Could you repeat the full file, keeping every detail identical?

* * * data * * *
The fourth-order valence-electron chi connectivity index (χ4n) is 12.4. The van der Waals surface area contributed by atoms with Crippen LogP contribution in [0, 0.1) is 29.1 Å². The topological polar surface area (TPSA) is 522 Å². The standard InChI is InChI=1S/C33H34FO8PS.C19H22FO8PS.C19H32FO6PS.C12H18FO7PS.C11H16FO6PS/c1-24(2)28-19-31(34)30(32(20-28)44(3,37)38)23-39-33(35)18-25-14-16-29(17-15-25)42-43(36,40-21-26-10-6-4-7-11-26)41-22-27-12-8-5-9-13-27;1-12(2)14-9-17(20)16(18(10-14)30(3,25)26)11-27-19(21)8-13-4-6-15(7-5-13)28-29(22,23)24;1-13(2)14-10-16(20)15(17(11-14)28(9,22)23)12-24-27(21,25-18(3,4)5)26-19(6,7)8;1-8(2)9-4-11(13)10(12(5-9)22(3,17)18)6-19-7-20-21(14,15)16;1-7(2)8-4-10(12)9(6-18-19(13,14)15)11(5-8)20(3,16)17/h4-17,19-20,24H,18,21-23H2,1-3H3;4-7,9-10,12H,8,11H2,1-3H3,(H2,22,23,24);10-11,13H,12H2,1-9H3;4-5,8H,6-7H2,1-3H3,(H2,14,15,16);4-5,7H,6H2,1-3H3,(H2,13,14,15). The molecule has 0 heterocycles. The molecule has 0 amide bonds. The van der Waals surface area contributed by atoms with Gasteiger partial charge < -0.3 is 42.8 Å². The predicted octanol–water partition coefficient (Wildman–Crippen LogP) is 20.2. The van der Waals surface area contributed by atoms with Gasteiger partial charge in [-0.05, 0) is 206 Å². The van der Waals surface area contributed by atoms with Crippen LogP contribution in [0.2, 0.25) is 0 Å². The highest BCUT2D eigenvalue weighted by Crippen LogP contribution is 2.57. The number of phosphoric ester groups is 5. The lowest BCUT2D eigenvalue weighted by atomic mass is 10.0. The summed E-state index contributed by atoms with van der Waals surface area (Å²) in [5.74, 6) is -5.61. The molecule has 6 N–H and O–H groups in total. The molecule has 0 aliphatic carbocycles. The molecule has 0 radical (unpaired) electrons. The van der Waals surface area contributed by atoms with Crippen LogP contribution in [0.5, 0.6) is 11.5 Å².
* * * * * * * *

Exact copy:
The fourth-order valence-electron chi connectivity index (χ4n) is 12.4. The van der Waals surface area contributed by atoms with Crippen LogP contribution in [0, 0.1) is 29.1 Å². The topological polar surface area (TPSA) is 522 Å². The standard InChI is InChI=1S/C33H34FO8PS.C19H22FO8PS.C19H32FO6PS.C12H18FO7PS.C11H16FO6PS/c1-24(2)28-19-31(34)30(32(20-28)44(3,37)38)23-39-33(35)18-25-14-16-29(17-15-25)42-43(36,40-21-26-10-6-4-7-11-26)41-22-27-12-8-5-9-13-27;1-12(2)14-9-17(20)16(18(10-14)30(3,25)26)11-27-19(21)8-13-4-6-15(7-5-13)28-29(22,23)24;1-13(2)14-10-16(20)15(17(11-14)28(9,22)23)12-24-27(21,25-18(3,4)5)26-19(6,7)8;1-8(2)9-4-11(13)10(12(5-9)22(3,17)18)6-19-7-20-21(14,15)16;1-7(2)8-4-10(12)9(6-18-19(13,14)15)11(5-8)20(3,16)17/h4-17,19-20,24H,18,21-23H2,1-3H3;4-7,9-10,12H,8,11H2,1-3H3,(H2,22,23,24);10-11,13H,12H2,1-9H3;4-5,8H,6-7H2,1-3H3,(H2,14,15,16);4-5,7H,6H2,1-3H3,(H2,13,14,15). The molecule has 0 heterocycles. The molecule has 0 amide bonds. The van der Waals surface area contributed by atoms with Gasteiger partial charge < -0.3 is 42.8 Å². The predicted octanol–water partition coefficient (Wildman–Crippen LogP) is 20.2. The van der Waals surface area contributed by atoms with Gasteiger partial charge in [-0.05, 0) is 206 Å². The van der Waals surface area contributed by atoms with Crippen LogP contribution in [0.2, 0.25) is 0 Å². The highest BCUT2D eigenvalue weighted by Crippen LogP contribution is 2.57. The number of phosphoric ester groups is 5. The lowest BCUT2D eigenvalue weighted by atomic mass is 10.0. The summed E-state index contributed by atoms with van der Waals surface area (Å²) in [5.74, 6) is -5.61. The molecule has 6 N–H and O–H groups in total. The molecule has 0 aliphatic carbocycles. The molecule has 0 radical (unpaired) electrons. The van der Waals surface area contributed by atoms with Crippen LogP contribution in [0.5, 0.6) is 11.5 Å².